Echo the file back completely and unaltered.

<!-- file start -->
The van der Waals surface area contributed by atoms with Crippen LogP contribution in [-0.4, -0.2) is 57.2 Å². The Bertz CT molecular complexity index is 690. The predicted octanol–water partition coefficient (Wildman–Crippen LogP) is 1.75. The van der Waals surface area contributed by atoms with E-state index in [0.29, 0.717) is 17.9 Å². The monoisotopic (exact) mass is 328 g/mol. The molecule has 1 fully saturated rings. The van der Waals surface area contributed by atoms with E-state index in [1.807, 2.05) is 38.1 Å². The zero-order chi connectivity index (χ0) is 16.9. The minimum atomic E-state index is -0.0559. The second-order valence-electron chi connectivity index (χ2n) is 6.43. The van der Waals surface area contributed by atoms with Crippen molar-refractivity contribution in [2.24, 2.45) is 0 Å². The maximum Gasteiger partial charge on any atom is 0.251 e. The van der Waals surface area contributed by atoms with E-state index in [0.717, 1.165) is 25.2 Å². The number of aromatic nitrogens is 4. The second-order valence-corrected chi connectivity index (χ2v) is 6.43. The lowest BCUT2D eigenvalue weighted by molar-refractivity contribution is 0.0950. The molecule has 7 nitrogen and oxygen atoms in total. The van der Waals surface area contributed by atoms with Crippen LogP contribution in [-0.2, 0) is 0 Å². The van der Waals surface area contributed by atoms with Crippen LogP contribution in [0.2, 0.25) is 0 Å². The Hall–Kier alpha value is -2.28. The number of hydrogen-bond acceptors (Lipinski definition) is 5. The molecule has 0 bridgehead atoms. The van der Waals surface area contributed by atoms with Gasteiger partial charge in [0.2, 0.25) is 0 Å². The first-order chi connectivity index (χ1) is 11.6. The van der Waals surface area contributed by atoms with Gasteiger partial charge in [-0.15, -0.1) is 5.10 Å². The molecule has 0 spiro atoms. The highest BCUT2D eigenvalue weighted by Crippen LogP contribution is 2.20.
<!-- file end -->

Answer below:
The van der Waals surface area contributed by atoms with Crippen LogP contribution in [-0.4, -0.2) is 57.2 Å². The Bertz CT molecular complexity index is 690. The predicted octanol–water partition coefficient (Wildman–Crippen LogP) is 1.75. The van der Waals surface area contributed by atoms with E-state index in [0.29, 0.717) is 17.9 Å². The monoisotopic (exact) mass is 328 g/mol. The molecule has 1 fully saturated rings. The van der Waals surface area contributed by atoms with E-state index in [1.807, 2.05) is 38.1 Å². The zero-order chi connectivity index (χ0) is 16.9. The minimum atomic E-state index is -0.0559. The second-order valence-electron chi connectivity index (χ2n) is 6.43. The van der Waals surface area contributed by atoms with Crippen molar-refractivity contribution in [2.24, 2.45) is 0 Å². The maximum Gasteiger partial charge on any atom is 0.251 e. The van der Waals surface area contributed by atoms with E-state index in [0.717, 1.165) is 25.2 Å². The number of aromatic nitrogens is 4. The second-order valence-corrected chi connectivity index (χ2v) is 6.43. The lowest BCUT2D eigenvalue weighted by molar-refractivity contribution is 0.0950. The molecule has 7 nitrogen and oxygen atoms in total. The van der Waals surface area contributed by atoms with Crippen LogP contribution in [-0.2, 0) is 0 Å². The van der Waals surface area contributed by atoms with Crippen LogP contribution in [0.2, 0.25) is 0 Å². The Hall–Kier alpha value is -2.28. The number of hydrogen-bond acceptors (Lipinski definition) is 5. The molecule has 0 bridgehead atoms. The van der Waals surface area contributed by atoms with Gasteiger partial charge in [0.2, 0.25) is 0 Å². The first-order chi connectivity index (χ1) is 11.6. The van der Waals surface area contributed by atoms with Gasteiger partial charge in [-0.15, -0.1) is 5.10 Å². The molecule has 0 spiro atoms. The highest BCUT2D eigenvalue weighted by Crippen LogP contribution is 2.20.